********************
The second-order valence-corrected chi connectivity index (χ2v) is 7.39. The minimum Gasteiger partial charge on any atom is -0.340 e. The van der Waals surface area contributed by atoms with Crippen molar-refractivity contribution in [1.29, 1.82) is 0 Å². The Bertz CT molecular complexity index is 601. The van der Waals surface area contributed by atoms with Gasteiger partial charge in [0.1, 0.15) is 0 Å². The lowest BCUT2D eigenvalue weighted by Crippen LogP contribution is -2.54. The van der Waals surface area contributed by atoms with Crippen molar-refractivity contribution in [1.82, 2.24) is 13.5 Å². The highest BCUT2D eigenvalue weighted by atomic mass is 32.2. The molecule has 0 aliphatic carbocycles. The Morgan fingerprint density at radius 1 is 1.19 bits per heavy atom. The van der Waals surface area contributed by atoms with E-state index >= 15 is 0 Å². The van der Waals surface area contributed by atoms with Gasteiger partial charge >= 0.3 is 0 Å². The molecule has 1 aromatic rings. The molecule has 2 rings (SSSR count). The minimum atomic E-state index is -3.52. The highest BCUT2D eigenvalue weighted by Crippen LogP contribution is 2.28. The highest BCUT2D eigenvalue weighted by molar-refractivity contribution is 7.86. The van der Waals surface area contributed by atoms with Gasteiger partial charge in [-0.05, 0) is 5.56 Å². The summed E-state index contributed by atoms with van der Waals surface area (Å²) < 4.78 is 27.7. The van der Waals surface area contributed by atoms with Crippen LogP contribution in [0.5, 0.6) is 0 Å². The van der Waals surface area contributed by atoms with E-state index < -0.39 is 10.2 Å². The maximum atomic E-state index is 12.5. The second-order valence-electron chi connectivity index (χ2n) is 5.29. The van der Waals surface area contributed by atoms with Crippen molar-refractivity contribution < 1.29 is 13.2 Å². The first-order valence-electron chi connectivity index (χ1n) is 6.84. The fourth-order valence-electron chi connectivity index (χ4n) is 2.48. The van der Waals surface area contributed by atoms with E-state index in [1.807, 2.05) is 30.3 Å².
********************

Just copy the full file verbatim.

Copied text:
The second-order valence-corrected chi connectivity index (χ2v) is 7.39. The minimum Gasteiger partial charge on any atom is -0.340 e. The van der Waals surface area contributed by atoms with Crippen molar-refractivity contribution in [1.29, 1.82) is 0 Å². The Bertz CT molecular complexity index is 601. The van der Waals surface area contributed by atoms with Gasteiger partial charge in [0.1, 0.15) is 0 Å². The lowest BCUT2D eigenvalue weighted by Crippen LogP contribution is -2.54. The van der Waals surface area contributed by atoms with Crippen molar-refractivity contribution in [1.82, 2.24) is 13.5 Å². The highest BCUT2D eigenvalue weighted by atomic mass is 32.2. The molecule has 0 aliphatic carbocycles. The Morgan fingerprint density at radius 1 is 1.19 bits per heavy atom. The van der Waals surface area contributed by atoms with E-state index >= 15 is 0 Å². The van der Waals surface area contributed by atoms with Gasteiger partial charge >= 0.3 is 0 Å². The molecule has 1 aromatic rings. The molecule has 2 rings (SSSR count). The minimum atomic E-state index is -3.52. The highest BCUT2D eigenvalue weighted by Crippen LogP contribution is 2.28. The highest BCUT2D eigenvalue weighted by molar-refractivity contribution is 7.86. The van der Waals surface area contributed by atoms with Gasteiger partial charge in [-0.05, 0) is 5.56 Å². The summed E-state index contributed by atoms with van der Waals surface area (Å²) < 4.78 is 27.7. The van der Waals surface area contributed by atoms with Crippen LogP contribution in [0.5, 0.6) is 0 Å². The van der Waals surface area contributed by atoms with E-state index < -0.39 is 10.2 Å². The maximum atomic E-state index is 12.5. The second-order valence-electron chi connectivity index (χ2n) is 5.29. The van der Waals surface area contributed by atoms with Crippen molar-refractivity contribution < 1.29 is 13.2 Å². The first-order valence-electron chi connectivity index (χ1n) is 6.84. The fourth-order valence-electron chi connectivity index (χ4n) is 2.48. The van der Waals surface area contributed by atoms with E-state index in [1.807, 2.05) is 30.3 Å².